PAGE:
The Buffalo Bills are making a strong run to be the most penalized team in the NFL in 2018.
The Bills entered Sunday’s game in Miami ranked second in the league in total penalties with 87, behind only Kansas City's 97. Buffalo was third in penalty yards with 752, which was a full 130 more than the league average.
You could argue their penchant for flags has cost them two wins this year. They made 10 penalties for 104 yards in the loss at Houston. They made 13 for 120 in in the 21-17 loss to the Dolphins.
The mistakes overshadowed all the big plays the Bills made. A closer look at the plays that shaped the game:
1. On the move. You want to see Josh Allen make accurate throws on the run. He did it on the 15-yard touchdown pass to Zay Jones in the second quarter.
Jones ran a seam route from the left slot on the play against zone coverage. Jones saw Allen rolling to the right and kept tracking to the right along the back line of the end zone.
Defensive backs are supposed to adopt “plaster technique” when the quarterback goes into scramble mode. That means they follow their man across the field. Miami cornerback Bobby McCain didn’t do it.
2. On the move with a rifle. One of the key plays of the third quarter came with the Bills backed up at their own 2, facing a third-and-12 situation and trailing, 14-9. An incompletion there almost guarantees Miami a field goal.
Allen got good pass protection because the Bills kept seven men into block. The QB rolled to his left and threw across his body to the left sideline to Jones for for 22 yards. It was a rope and on target.
The Bills wound up punting, but the play allowed them to flip the field. Miami took over at its 23.
3. Elite elusiveness. Allen started the Bills’ second TD drive with a 28-yard scramble up the middle, slipping defensive tackle Sylvester Williams at the line of scrimmage with a nifty ball-handling move and outrunning linebacker Kiko Alonso to the left sideline.
4. Winning from the pocket. While Allen scrambled eight times, he did hang in the pocket enough to show he was trying to keep his eyes downfield.
The fourth-quarter TD pass was the kind of play you want to see a young QB make from a tightening pocket. Allen had to wait for Jones to cross the field to get open.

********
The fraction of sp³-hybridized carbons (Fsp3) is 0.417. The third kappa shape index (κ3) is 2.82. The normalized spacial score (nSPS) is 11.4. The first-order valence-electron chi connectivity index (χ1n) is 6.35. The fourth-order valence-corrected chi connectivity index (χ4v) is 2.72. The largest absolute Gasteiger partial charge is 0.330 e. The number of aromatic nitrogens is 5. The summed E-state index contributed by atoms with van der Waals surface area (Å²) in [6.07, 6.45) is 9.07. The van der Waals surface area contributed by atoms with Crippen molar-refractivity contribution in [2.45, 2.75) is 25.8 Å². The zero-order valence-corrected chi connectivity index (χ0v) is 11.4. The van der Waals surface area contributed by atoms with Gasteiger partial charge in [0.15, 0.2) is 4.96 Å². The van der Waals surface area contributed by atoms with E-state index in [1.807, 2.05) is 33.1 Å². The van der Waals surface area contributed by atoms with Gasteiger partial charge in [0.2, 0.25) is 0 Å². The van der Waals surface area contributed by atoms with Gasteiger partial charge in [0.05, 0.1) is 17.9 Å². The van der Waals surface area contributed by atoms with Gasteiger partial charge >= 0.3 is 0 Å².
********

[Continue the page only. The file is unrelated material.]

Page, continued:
The Bills ran double crossing routes against zone coverage, with Kelvin Benjamin and Jones stacked on the left of the formation and running across the end zone. Benjamin effectively cleared out space. Cornerback Minkah Fitzpatrick passed Benjamin off to middle safety T.J. McDonald. That left linebacker Raekwon McMillan to chase Jones.
Allen threw a dart from a flat-footed stance for a 25-yard TD.
5. Accurate TD strike. If you’re counting up elite QB plays – a subjective exercise - Miami’s QB Ryan Tannehill lost the battle with Allen, 8-2. But Tannehill made two excellent TD throws. He fit an 18-yard pass into a zone at the goal line, over the head of Bills linebacker Matt Milano and just in front of safety Micah Hyde. DeVante Parker’s catch made it 7-0.
6. Bullseye in the corner. Tannehill’s best throw was to the back left pylon for Kenny Stills. Micah Hyde and Jordan Poyer both were trying to get there but the throw was too good.
7. Beating the blitz. Miami’s second TD was an easy throw for Tannehill, a 3-yard flare to the left flat to Kenyan Drake. It was the perfect call against the defense. The Bills blitzed six men, including Poyer from the left. Drake was wide open.
8. Worst play call. On a third-and-1 situation from the Buffalo with 3:24 to go, Miami went to the Wildcat and got stuffed for a 3-yard loss. Why signal a sure run and put the ball in the hands of the third-best runner on the team?
9. Jones hits turf. The Bills needed a superb catch on one of the last two plays to overcome all their penalties and other miscues. Jones could not hang onto a good throw against tight coverage at the Miami 6 with 1:05 left. We can’t argue with the fact the completion was overturned on video review.
10. Clay hits turf. Allen made a superb play to elude pass rushers on fourth and 10 from the Miami 30. His throw slipped and wobbled to the end zone. But tight end Charles Clay had a chance to catch it. Call it a drop.